Revisiting architect Frank Lloyd Wright’s solutions-based-design thinking could inspire fixes for the most confounding of current housing crises, urban design challenges, and forthcoming climate change problems.
Clogged freeways, skyrocketing housing costs, vanishing resources — they’re all-too-common problems for today’s urban dwellers.
Wright’s building methods developed out of an exuberant trifecta of exploration, gumption, and risk. In each unique new difficulty he faced, Wright reciprocally solved it with an equally fresh and effective method or means. In channeling this approach — seeing problems as opportunities — Wright aficionados believe we might be able to assess how to make cities denser while maintaining livability and open space, park cars where there’s little room to do so, or perhaps identify new construction materials that won’t strain precious resources.
Most new buildings today are built with timber — a finite resource without the benefits of thermal mass and coated with synthetic stucco, which is neither durable nor healthy — but Wright would’ve balked at that banal palette. He constantly tested unconventional materials that could save costs, weather better, be more durable, or contribute to the efficient operation of the building. Wright experimented with materials such as Pyrex glass tubes at the Johnson Wax building, pre-fab housing (the “Ready Cut Homes” concept), and cutting-edge adhesives to fuse corner glass in his Wisconsin house windows.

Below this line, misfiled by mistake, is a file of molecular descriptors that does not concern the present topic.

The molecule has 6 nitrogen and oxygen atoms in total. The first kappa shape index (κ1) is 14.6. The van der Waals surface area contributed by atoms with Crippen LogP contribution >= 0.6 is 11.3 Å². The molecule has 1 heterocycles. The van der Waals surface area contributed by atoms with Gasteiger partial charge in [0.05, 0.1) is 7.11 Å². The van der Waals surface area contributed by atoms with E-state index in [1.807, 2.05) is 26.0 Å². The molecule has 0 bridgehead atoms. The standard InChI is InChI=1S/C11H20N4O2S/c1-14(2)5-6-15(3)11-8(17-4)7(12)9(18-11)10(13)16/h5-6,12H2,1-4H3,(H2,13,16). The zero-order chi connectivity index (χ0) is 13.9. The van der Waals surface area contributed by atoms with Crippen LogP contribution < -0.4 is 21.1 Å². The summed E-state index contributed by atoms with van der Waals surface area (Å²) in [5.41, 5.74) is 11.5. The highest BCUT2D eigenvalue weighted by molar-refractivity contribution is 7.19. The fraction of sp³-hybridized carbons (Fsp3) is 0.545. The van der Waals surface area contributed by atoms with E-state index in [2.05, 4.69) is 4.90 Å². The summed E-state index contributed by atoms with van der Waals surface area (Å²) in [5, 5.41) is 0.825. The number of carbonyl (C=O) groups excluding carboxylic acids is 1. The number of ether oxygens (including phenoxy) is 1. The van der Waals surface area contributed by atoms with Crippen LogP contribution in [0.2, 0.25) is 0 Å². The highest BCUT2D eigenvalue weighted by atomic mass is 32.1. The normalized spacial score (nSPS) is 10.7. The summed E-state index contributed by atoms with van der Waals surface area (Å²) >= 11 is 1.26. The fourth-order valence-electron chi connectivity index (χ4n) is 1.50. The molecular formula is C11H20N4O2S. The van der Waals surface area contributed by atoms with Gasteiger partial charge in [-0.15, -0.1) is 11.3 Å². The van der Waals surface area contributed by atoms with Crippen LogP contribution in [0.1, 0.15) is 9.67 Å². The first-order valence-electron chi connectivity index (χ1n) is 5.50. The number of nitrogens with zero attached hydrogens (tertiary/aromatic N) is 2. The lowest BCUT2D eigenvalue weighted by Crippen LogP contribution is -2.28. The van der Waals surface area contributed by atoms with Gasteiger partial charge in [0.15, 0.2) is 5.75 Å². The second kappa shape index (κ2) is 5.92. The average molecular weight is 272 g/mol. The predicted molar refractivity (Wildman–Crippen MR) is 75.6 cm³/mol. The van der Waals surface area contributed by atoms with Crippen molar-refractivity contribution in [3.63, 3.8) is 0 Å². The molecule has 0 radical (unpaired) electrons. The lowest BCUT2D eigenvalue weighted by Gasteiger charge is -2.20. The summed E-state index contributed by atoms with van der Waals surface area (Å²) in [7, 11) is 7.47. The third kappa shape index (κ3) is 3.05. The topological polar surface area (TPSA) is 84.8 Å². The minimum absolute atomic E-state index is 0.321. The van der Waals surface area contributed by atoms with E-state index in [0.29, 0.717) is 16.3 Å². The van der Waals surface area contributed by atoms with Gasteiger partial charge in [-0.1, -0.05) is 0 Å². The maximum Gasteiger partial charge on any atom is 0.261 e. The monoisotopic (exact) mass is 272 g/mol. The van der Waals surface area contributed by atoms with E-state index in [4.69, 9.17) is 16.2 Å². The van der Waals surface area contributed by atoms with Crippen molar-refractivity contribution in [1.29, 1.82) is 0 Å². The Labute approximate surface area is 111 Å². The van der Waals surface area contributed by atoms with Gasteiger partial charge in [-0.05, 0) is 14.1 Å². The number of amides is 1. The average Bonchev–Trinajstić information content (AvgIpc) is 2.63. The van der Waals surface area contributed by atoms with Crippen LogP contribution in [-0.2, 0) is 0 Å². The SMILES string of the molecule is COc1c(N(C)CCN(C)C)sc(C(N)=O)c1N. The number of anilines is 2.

Read the full article about Frank Lloyd Wright as inspiration to solving urban design challenges by Wendy Gilmartin at GOOD Magazine.
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